I don’t understand why so many people despise the modern music that is played during Mass. I don’t understand why people prefer the Latin chants over modern music because most people don’t understand Latin and everyone understands the lyrics of modern music. Am I missing something or what?
Oh, you are definitely going to hear what you are missing.
Yes, you’re missing something. People have different tastes. They have a right to those tastes. Accept it and move on.
Hate is a strong word and it used to mean something. Please reconsider the thread title.
It isn’t quite as simple as “people have different tastes”. Certain music is more appropriate for the sacred liturgy than others. Gregorian chant, organ, proper Catholic hymns, etc., are preferable (not by me personally, but by the Church) to contemporary Christian music. Pope Benedict wrote a lot on this issue, I think his book “A New Song for the Lord” covers some of it.
It’s a complicated issue. However, the Latin chant had developed over the 2000 year history of the Church and takes pride of place. It’s the tradition of the Church. These chants follow the prayers for the Mass of the day (Introit, offertory, communion antiphon, etc.)
“Modern music” is a pretty broad category. The modern hymnody we see in many Catholic Masses now is a very Protestant influence. Hymn singing is traditionally more of a Protestant thing than a Catholic thing. Many of hymns and songs sung in the Mass were written post 1970 and can be quite vapid and devoid of any real content. Many of them focus more on us than on God.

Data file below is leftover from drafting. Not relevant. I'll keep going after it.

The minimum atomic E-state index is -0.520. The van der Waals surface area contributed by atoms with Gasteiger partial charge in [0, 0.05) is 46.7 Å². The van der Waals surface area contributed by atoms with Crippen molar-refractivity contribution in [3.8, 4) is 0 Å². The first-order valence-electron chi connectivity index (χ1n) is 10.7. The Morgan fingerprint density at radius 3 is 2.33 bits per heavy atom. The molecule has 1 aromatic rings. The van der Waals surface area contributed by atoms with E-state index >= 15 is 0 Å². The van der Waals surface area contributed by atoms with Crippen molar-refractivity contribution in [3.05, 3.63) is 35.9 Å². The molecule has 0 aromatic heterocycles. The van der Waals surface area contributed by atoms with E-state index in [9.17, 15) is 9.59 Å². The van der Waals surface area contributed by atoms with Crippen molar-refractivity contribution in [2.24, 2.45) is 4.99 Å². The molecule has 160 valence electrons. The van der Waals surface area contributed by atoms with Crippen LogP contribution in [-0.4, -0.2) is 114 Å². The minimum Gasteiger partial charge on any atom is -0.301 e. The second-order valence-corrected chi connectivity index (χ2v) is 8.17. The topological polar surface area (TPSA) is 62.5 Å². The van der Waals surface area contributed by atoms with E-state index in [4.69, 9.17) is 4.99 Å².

However, there is certainly good modern music. And I think a compromise can be made. We can have simple English propers that follow the prayers for the day instead of campy 70s hymns. But how many parishes will really do that?
In this case, it’s best to raise the issue of inappropriateness with one’s priest or, barring that, one’s bishop.
Merely ranting about it on CAF accomplishes nothing positive or productive, especially where we already have a gazillion threads bemoaning this issue.
Who is ranting? I’m responding with information to the OP’s question. Factual information, in my opinion.
Because people have different tastes for what they want to see and hear at Mass, and they love to complain when things aren’t totally to their liking. Of course, they rarely frame it as “My personal taste is XYZ,” but rather as “XYZ is more appropriate/ reverent/ holy etc than the modern music.”
Also, this forum, and Internet Catholic forums in general, tend to attract people who prefer more traditional approaches to things like Mass music.
I wouldn’t put too much stock in the musical opinions you hear on these forums. Most of them simply seem to be people venting.
This sums it up pretty well.
Latin Gregorian chant is the Word of God set to melodies that enhance the word, not the performers or the composer. It gives it a special meditative quality that matches a given scripture verse to its mood (sad, glad, mysterious, etc.).
The next best thing would be vernacular chant that does the same thing. That bit, is a work in progress. The Simple English Propers is a good attempt. I’m not against vernacular music in Church. I am against vapid music, whatever the language and prefer a recited Mass to one with bad music. And rock? Forget it, that just grates.
And in case anyone thinks I’m one of those weird traditionalists, I prefer the Ordinary Form Mass, which I attend(ed) exclusively, at an abbey that does the above. At least until the monks isolated themselves due to the pandemic. I keep Gregorian chant alive in my heart by using it for the Liturgy of the Hours.